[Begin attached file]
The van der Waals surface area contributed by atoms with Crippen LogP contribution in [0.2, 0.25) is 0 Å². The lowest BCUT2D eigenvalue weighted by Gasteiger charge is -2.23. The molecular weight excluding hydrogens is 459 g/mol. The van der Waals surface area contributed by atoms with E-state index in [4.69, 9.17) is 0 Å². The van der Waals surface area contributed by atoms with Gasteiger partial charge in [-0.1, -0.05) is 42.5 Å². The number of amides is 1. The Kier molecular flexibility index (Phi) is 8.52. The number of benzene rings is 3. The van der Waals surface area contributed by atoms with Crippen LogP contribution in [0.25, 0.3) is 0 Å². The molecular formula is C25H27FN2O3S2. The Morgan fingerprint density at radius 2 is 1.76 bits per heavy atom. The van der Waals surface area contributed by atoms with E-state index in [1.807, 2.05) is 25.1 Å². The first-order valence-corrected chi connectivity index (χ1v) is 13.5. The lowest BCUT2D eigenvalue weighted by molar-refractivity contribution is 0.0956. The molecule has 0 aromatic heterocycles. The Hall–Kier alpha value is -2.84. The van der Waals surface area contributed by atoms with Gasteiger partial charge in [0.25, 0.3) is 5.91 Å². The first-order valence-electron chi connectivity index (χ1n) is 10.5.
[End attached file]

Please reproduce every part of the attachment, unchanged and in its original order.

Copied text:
The van der Waals surface area contributed by atoms with Crippen LogP contribution in [0.2, 0.25) is 0 Å². The lowest BCUT2D eigenvalue weighted by Gasteiger charge is -2.23. The molecular weight excluding hydrogens is 459 g/mol. The van der Waals surface area contributed by atoms with E-state index in [4.69, 9.17) is 0 Å². The van der Waals surface area contributed by atoms with Gasteiger partial charge in [-0.1, -0.05) is 42.5 Å². The number of amides is 1. The Kier molecular flexibility index (Phi) is 8.52. The number of benzene rings is 3. The van der Waals surface area contributed by atoms with Crippen LogP contribution in [0.25, 0.3) is 0 Å². The molecular formula is C25H27FN2O3S2. The Morgan fingerprint density at radius 2 is 1.76 bits per heavy atom. The van der Waals surface area contributed by atoms with E-state index in [1.807, 2.05) is 25.1 Å². The first-order valence-corrected chi connectivity index (χ1v) is 13.5. The lowest BCUT2D eigenvalue weighted by molar-refractivity contribution is 0.0956. The molecule has 0 aromatic heterocycles. The Hall–Kier alpha value is -2.84. The van der Waals surface area contributed by atoms with Gasteiger partial charge in [0.25, 0.3) is 5.91 Å². The first-order valence-electron chi connectivity index (χ1n) is 10.5.